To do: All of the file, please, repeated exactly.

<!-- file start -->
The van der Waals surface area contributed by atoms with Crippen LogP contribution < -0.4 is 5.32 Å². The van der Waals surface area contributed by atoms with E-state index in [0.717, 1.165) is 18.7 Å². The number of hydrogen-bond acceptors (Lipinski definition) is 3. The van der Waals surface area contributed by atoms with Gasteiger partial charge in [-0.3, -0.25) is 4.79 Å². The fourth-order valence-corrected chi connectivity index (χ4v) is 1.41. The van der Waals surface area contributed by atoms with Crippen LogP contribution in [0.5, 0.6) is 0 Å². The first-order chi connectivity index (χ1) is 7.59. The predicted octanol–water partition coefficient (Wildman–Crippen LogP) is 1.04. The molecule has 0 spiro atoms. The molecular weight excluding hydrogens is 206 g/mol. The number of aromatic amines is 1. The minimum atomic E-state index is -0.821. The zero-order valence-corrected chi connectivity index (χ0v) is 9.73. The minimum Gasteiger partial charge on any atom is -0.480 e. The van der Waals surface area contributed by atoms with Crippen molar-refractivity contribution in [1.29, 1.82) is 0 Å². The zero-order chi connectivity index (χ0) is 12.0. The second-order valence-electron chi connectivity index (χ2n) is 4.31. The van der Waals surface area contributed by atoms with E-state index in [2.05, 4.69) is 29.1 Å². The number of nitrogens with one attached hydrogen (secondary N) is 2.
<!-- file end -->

The van der Waals surface area contributed by atoms with Crippen LogP contribution < -0.4 is 5.32 Å². The van der Waals surface area contributed by atoms with E-state index in [0.717, 1.165) is 18.7 Å². The number of hydrogen-bond acceptors (Lipinski definition) is 3. The van der Waals surface area contributed by atoms with Gasteiger partial charge in [-0.3, -0.25) is 4.79 Å². The fourth-order valence-corrected chi connectivity index (χ4v) is 1.41. The van der Waals surface area contributed by atoms with Crippen LogP contribution in [0.5, 0.6) is 0 Å². The first-order chi connectivity index (χ1) is 7.59. The predicted octanol–water partition coefficient (Wildman–Crippen LogP) is 1.04. The molecule has 0 spiro atoms. The molecular weight excluding hydrogens is 206 g/mol. The number of aromatic amines is 1. The minimum atomic E-state index is -0.821. The zero-order valence-corrected chi connectivity index (χ0v) is 9.73. The minimum Gasteiger partial charge on any atom is -0.480 e. The van der Waals surface area contributed by atoms with Crippen molar-refractivity contribution in [1.29, 1.82) is 0 Å². The zero-order chi connectivity index (χ0) is 12.0. The second-order valence-electron chi connectivity index (χ2n) is 4.31. The van der Waals surface area contributed by atoms with E-state index in [2.05, 4.69) is 29.1 Å². The number of nitrogens with one attached hydrogen (secondary N) is 2.